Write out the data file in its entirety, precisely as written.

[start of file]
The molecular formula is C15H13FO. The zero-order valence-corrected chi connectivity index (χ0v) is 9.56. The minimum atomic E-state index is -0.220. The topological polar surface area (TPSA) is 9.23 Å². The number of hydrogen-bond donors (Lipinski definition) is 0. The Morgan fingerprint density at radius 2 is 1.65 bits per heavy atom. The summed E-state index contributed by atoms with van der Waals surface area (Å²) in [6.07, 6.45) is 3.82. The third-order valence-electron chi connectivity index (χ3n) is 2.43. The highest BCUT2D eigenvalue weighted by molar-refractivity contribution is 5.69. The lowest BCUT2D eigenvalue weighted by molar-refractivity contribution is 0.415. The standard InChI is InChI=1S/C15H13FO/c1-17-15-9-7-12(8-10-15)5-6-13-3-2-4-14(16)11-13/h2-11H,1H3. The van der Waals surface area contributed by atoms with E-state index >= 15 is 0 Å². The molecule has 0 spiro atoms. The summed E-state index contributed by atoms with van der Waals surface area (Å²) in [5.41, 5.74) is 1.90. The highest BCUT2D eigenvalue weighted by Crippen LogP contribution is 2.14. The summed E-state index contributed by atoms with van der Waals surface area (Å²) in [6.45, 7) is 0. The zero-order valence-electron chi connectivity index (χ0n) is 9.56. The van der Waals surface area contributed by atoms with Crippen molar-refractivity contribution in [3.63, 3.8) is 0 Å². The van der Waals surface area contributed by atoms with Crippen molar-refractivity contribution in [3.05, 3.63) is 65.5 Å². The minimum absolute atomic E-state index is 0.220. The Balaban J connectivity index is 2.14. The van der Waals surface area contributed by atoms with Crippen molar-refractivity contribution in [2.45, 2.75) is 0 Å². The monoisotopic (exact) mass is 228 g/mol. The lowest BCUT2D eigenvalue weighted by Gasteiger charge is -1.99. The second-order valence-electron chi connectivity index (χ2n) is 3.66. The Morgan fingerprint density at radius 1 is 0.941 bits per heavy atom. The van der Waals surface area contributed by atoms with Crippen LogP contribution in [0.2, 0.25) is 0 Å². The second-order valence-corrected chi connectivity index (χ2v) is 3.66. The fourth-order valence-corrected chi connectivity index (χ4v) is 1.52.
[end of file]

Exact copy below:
The molecular formula is C15H13FO. The zero-order valence-corrected chi connectivity index (χ0v) is 9.56. The minimum atomic E-state index is -0.220. The topological polar surface area (TPSA) is 9.23 Å². The number of hydrogen-bond donors (Lipinski definition) is 0. The Morgan fingerprint density at radius 2 is 1.65 bits per heavy atom. The summed E-state index contributed by atoms with van der Waals surface area (Å²) in [6.07, 6.45) is 3.82. The third-order valence-electron chi connectivity index (χ3n) is 2.43. The highest BCUT2D eigenvalue weighted by molar-refractivity contribution is 5.69. The lowest BCUT2D eigenvalue weighted by molar-refractivity contribution is 0.415. The standard InChI is InChI=1S/C15H13FO/c1-17-15-9-7-12(8-10-15)5-6-13-3-2-4-14(16)11-13/h2-11H,1H3. The van der Waals surface area contributed by atoms with E-state index >= 15 is 0 Å². The molecule has 0 spiro atoms. The summed E-state index contributed by atoms with van der Waals surface area (Å²) in [5.41, 5.74) is 1.90. The highest BCUT2D eigenvalue weighted by Crippen LogP contribution is 2.14. The summed E-state index contributed by atoms with van der Waals surface area (Å²) in [6.45, 7) is 0. The zero-order valence-electron chi connectivity index (χ0n) is 9.56. The van der Waals surface area contributed by atoms with Crippen molar-refractivity contribution in [3.63, 3.8) is 0 Å². The van der Waals surface area contributed by atoms with Crippen molar-refractivity contribution in [3.05, 3.63) is 65.5 Å². The minimum absolute atomic E-state index is 0.220. The Balaban J connectivity index is 2.14. The van der Waals surface area contributed by atoms with Crippen molar-refractivity contribution in [2.45, 2.75) is 0 Å². The monoisotopic (exact) mass is 228 g/mol. The lowest BCUT2D eigenvalue weighted by Gasteiger charge is -1.99. The second-order valence-electron chi connectivity index (χ2n) is 3.66. The Morgan fingerprint density at radius 1 is 0.941 bits per heavy atom. The van der Waals surface area contributed by atoms with Crippen LogP contribution in [0.2, 0.25) is 0 Å². The second-order valence-corrected chi connectivity index (χ2v) is 3.66. The fourth-order valence-corrected chi connectivity index (χ4v) is 1.52.